Hawaiian Airlines’ parent company has begun the process of creating a new regional subsidiary to serve the Hawaiian islands of Molokai and Lanai with a used ATR 42 it bought in late October from Dublin, Ireland’s ASL Aviation Group. A separate purchase agreement between the two companies called for delivery of another ATR 42 last month.
Venice, Italy-based Superjet International held a “roll-in” ceremony at its hangar at Venice Marco Polo International Airport on October 19 for the first Sukhoi Superjet 100 destined for delivery to Mexico’s Interjet. The airplane arrived in Tessera, an administrative division or frazione of Venice, on October 6 following a roughly 4,500-nm journey from Sukhoi Civil Aircraft’s manufacturing site in Komsomolsk-on-Amur, Russia.
Avincis is the new name for World Helicopters, a firm that combined the Bond Aviation Group with Inaer when it took over the former last spring. The group, owned by KKR and Investindustrial, operates 400 aircraft, 350 of them helicopters.
Republic Airways’ efforts to “restructure” its Indianapolis-based Chautauqua Airlines subsidiary appear to have yielded their intended results. During a November 1 conference call to discuss the company’s third-quarter earnings, Republic CEO Bryan Bedford reported that the regional airline holding company has found a way to mitigate future negative cash flows at Chautauqua by some $45 million over five years, largely by reaching new business agreements with several “key stakeholders ” and returning idled aircraft to revenue service.
A reader recently took me to task for writing that the FAA is reinterpreting Part 135 regulations, in a story about the FAA’s belief that contract charter instructors and check airmen apparently are not complying with the rules.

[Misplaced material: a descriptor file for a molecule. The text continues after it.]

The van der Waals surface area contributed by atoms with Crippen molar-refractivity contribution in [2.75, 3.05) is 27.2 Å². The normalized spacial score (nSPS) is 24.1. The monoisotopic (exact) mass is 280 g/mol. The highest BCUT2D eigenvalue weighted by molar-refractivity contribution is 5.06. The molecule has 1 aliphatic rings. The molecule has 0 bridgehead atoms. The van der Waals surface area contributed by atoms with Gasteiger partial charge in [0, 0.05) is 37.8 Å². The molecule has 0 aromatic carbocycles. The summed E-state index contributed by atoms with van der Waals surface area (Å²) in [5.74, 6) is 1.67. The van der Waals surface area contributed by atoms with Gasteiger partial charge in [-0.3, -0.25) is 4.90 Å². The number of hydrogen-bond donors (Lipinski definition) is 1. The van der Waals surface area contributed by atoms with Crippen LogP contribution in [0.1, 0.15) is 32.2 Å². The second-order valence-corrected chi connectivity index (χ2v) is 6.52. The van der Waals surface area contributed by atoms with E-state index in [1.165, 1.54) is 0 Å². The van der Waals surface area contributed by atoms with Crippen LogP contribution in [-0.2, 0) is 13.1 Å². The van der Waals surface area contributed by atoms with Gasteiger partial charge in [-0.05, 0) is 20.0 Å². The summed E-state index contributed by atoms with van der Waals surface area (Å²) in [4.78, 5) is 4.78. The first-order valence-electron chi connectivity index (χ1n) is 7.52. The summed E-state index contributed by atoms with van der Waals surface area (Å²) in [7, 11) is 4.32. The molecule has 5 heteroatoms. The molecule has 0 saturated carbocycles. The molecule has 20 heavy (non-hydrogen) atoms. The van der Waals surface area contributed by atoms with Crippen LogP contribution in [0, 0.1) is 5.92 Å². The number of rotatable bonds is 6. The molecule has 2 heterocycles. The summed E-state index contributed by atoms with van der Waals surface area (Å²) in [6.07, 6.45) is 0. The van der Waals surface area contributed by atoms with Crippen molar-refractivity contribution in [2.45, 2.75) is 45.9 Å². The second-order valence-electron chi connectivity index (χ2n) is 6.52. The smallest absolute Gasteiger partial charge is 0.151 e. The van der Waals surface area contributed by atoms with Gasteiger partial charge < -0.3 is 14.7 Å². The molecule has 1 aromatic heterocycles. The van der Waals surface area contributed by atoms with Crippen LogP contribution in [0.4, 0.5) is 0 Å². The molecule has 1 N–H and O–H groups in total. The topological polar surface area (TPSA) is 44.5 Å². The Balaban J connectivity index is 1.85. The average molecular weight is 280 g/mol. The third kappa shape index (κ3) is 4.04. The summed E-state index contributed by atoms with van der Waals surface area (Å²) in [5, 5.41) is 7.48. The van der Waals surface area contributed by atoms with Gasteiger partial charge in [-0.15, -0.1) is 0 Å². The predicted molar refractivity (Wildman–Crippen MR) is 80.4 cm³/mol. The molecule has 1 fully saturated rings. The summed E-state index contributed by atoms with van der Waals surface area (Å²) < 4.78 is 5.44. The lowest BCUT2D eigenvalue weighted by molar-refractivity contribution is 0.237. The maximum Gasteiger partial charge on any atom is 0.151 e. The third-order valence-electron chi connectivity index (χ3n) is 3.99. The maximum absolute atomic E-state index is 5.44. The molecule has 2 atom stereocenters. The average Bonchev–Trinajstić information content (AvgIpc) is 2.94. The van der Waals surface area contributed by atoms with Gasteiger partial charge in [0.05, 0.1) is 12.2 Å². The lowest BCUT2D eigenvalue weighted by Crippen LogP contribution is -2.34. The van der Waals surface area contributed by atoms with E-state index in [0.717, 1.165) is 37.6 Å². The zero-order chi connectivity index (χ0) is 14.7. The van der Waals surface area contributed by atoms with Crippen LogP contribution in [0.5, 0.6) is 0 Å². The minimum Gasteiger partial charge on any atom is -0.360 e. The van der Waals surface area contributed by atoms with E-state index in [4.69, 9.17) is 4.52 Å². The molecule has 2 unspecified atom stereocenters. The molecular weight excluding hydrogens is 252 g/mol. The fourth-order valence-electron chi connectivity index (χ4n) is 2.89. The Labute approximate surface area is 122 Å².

A French appeals court has overturned the manslaughter verdict against Continental Airlines resulting from the July 2000 crash of an Air France Concorde soon after takeoff from Paris Charles de Gaulle Airport (CDG). The initial ruling held Continental liable for the accident on the grounds that maintenance errors caused a 16-inch piece of titanium to fall from one of the U.S. airline’s DC10s during its takeoff roll just moments before the Concorde.
The Latin American and Caribbean Air Transport Association (ALTA) has improved aviation safety across the region but it still has work to do on this score, according to the group’s president Roberto Kriete. At the recent 9th ALTA Airline Leaders Forum in Panama City, Panama, Kriete said the association “will step up its efforts to urge authorities to make the IATA Operational Safety Audit [IOSA] accreditation a requirement for certification in the region.”
Canada’s Transportation Safety Board (TSB) has released a new video to call attention to the hazards of runway incursions, which the Board recently identified as one of the country’s top nine transportation hazards. The TSB recorded more than 4,100 incursions between 2001 and 2009. Incident numbers increased 27 percent between 2010 and 2011 alone, from 351 to 446, respectively, since runway incursions were placed on the TSB’s watch list in 2010.
The International Civil Aviation Organization officially recognized Airways New Zealand with its Trainair Plus quality-assurance certification as a source for air traffic services training. Airways New Zealand is the first ATC training organization in the region to receive the certification.
Ailing Scandinavian carrier SAS will reduce its workforce by 6,000 employees, sell off its Widerøe regional subsidiary and centralize administrative functions in Sweden in return for an increased credit line from major shareholders and banks of 3.5 billion Swedish kronor ($525 million) through March 2015. The new revolving credit facility has yet to be approved by the parliaments of Sweden and Norway.